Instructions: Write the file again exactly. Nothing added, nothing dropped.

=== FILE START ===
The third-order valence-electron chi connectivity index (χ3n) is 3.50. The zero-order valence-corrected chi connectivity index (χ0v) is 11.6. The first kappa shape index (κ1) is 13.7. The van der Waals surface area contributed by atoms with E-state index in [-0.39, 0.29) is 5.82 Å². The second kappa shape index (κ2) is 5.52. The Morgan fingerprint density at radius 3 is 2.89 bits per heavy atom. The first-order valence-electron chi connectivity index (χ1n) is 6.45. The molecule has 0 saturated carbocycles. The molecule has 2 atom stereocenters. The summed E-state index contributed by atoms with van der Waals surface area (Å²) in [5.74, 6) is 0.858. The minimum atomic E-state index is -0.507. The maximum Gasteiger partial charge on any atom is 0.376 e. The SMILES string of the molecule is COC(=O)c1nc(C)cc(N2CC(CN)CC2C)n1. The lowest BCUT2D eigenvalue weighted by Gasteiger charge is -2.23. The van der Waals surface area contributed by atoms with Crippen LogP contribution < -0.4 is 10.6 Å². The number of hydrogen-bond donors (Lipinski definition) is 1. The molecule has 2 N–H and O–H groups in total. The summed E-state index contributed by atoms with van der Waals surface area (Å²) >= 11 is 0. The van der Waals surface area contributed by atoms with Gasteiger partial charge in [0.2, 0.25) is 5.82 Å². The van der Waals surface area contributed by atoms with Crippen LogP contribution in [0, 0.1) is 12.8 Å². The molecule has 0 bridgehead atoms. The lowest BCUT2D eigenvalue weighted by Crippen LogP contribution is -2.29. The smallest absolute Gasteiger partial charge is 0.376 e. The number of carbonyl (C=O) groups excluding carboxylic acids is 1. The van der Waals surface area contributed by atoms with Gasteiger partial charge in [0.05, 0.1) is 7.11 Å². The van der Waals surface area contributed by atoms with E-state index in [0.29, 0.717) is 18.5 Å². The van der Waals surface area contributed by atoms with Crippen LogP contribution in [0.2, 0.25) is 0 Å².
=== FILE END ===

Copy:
The third-order valence-electron chi connectivity index (χ3n) is 3.50. The zero-order valence-corrected chi connectivity index (χ0v) is 11.6. The first kappa shape index (κ1) is 13.7. The van der Waals surface area contributed by atoms with E-state index in [-0.39, 0.29) is 5.82 Å². The second kappa shape index (κ2) is 5.52. The Morgan fingerprint density at radius 3 is 2.89 bits per heavy atom. The first-order valence-electron chi connectivity index (χ1n) is 6.45. The molecule has 0 saturated carbocycles. The molecule has 2 atom stereocenters. The summed E-state index contributed by atoms with van der Waals surface area (Å²) in [5.74, 6) is 0.858. The minimum atomic E-state index is -0.507. The maximum Gasteiger partial charge on any atom is 0.376 e. The SMILES string of the molecule is COC(=O)c1nc(C)cc(N2CC(CN)CC2C)n1. The lowest BCUT2D eigenvalue weighted by Gasteiger charge is -2.23. The van der Waals surface area contributed by atoms with Crippen LogP contribution < -0.4 is 10.6 Å². The number of hydrogen-bond donors (Lipinski definition) is 1. The molecule has 2 N–H and O–H groups in total. The summed E-state index contributed by atoms with van der Waals surface area (Å²) >= 11 is 0. The van der Waals surface area contributed by atoms with Gasteiger partial charge in [0.2, 0.25) is 5.82 Å². The van der Waals surface area contributed by atoms with Crippen LogP contribution in [0, 0.1) is 12.8 Å². The molecule has 0 bridgehead atoms. The lowest BCUT2D eigenvalue weighted by Crippen LogP contribution is -2.29. The smallest absolute Gasteiger partial charge is 0.376 e. The number of carbonyl (C=O) groups excluding carboxylic acids is 1. The van der Waals surface area contributed by atoms with Gasteiger partial charge in [0.05, 0.1) is 7.11 Å². The van der Waals surface area contributed by atoms with E-state index in [0.29, 0.717) is 18.5 Å². The van der Waals surface area contributed by atoms with Crippen LogP contribution in [0.2, 0.25) is 0 Å².